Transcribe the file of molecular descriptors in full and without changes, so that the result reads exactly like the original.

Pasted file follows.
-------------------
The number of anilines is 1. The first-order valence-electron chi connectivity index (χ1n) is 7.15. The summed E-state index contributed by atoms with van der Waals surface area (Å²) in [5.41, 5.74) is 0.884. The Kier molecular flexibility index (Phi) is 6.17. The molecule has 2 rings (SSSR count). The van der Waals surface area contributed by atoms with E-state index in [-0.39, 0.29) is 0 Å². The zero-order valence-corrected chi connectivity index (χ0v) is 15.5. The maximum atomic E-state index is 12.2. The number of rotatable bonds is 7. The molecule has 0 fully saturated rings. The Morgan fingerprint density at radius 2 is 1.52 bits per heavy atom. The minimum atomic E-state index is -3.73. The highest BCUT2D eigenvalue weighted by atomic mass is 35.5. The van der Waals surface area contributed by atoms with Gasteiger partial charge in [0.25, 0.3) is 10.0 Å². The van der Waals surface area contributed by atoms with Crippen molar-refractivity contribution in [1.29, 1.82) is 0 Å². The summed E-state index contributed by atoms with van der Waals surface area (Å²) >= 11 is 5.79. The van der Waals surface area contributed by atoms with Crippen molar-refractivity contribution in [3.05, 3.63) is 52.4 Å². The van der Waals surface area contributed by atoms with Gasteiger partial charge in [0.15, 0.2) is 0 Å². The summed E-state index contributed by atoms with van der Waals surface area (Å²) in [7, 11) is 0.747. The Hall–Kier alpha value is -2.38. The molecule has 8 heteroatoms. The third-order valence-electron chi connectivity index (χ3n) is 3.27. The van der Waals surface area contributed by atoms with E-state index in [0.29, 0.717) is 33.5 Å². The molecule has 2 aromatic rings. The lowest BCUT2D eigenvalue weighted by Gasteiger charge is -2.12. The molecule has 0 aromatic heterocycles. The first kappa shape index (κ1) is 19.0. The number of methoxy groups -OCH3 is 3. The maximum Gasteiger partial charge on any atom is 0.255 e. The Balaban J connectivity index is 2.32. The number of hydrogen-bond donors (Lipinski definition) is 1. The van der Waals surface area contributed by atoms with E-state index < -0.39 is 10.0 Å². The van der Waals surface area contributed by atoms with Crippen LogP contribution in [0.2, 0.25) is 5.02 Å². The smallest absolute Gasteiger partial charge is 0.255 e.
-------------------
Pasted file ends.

The number of anilines is 1. The first-order valence-electron chi connectivity index (χ1n) is 7.15. The summed E-state index contributed by atoms with van der Waals surface area (Å²) in [5.41, 5.74) is 0.884. The Kier molecular flexibility index (Phi) is 6.17. The molecule has 2 rings (SSSR count). The van der Waals surface area contributed by atoms with E-state index in [-0.39, 0.29) is 0 Å². The zero-order valence-corrected chi connectivity index (χ0v) is 15.5. The maximum atomic E-state index is 12.2. The number of rotatable bonds is 7. The molecule has 0 fully saturated rings. The Morgan fingerprint density at radius 2 is 1.52 bits per heavy atom. The minimum atomic E-state index is -3.73. The highest BCUT2D eigenvalue weighted by atomic mass is 35.5. The van der Waals surface area contributed by atoms with Gasteiger partial charge in [0.25, 0.3) is 10.0 Å². The van der Waals surface area contributed by atoms with Crippen molar-refractivity contribution in [1.29, 1.82) is 0 Å². The summed E-state index contributed by atoms with van der Waals surface area (Å²) >= 11 is 5.79. The van der Waals surface area contributed by atoms with Crippen molar-refractivity contribution in [3.05, 3.63) is 52.4 Å². The van der Waals surface area contributed by atoms with Gasteiger partial charge in [0.15, 0.2) is 0 Å². The summed E-state index contributed by atoms with van der Waals surface area (Å²) in [7, 11) is 0.747. The Hall–Kier alpha value is -2.38. The molecule has 8 heteroatoms. The third-order valence-electron chi connectivity index (χ3n) is 3.27. The van der Waals surface area contributed by atoms with E-state index in [0.29, 0.717) is 33.5 Å². The molecule has 2 aromatic rings. The lowest BCUT2D eigenvalue weighted by Gasteiger charge is -2.12. The molecule has 0 aromatic heterocycles. The first kappa shape index (κ1) is 19.0. The number of methoxy groups -OCH3 is 3. The maximum Gasteiger partial charge on any atom is 0.255 e. The Balaban J connectivity index is 2.32. The number of hydrogen-bond donors (Lipinski definition) is 1. The van der Waals surface area contributed by atoms with E-state index < -0.39 is 10.0 Å². The van der Waals surface area contributed by atoms with Crippen LogP contribution in [0.2, 0.25) is 5.02 Å². The smallest absolute Gasteiger partial charge is 0.255 e.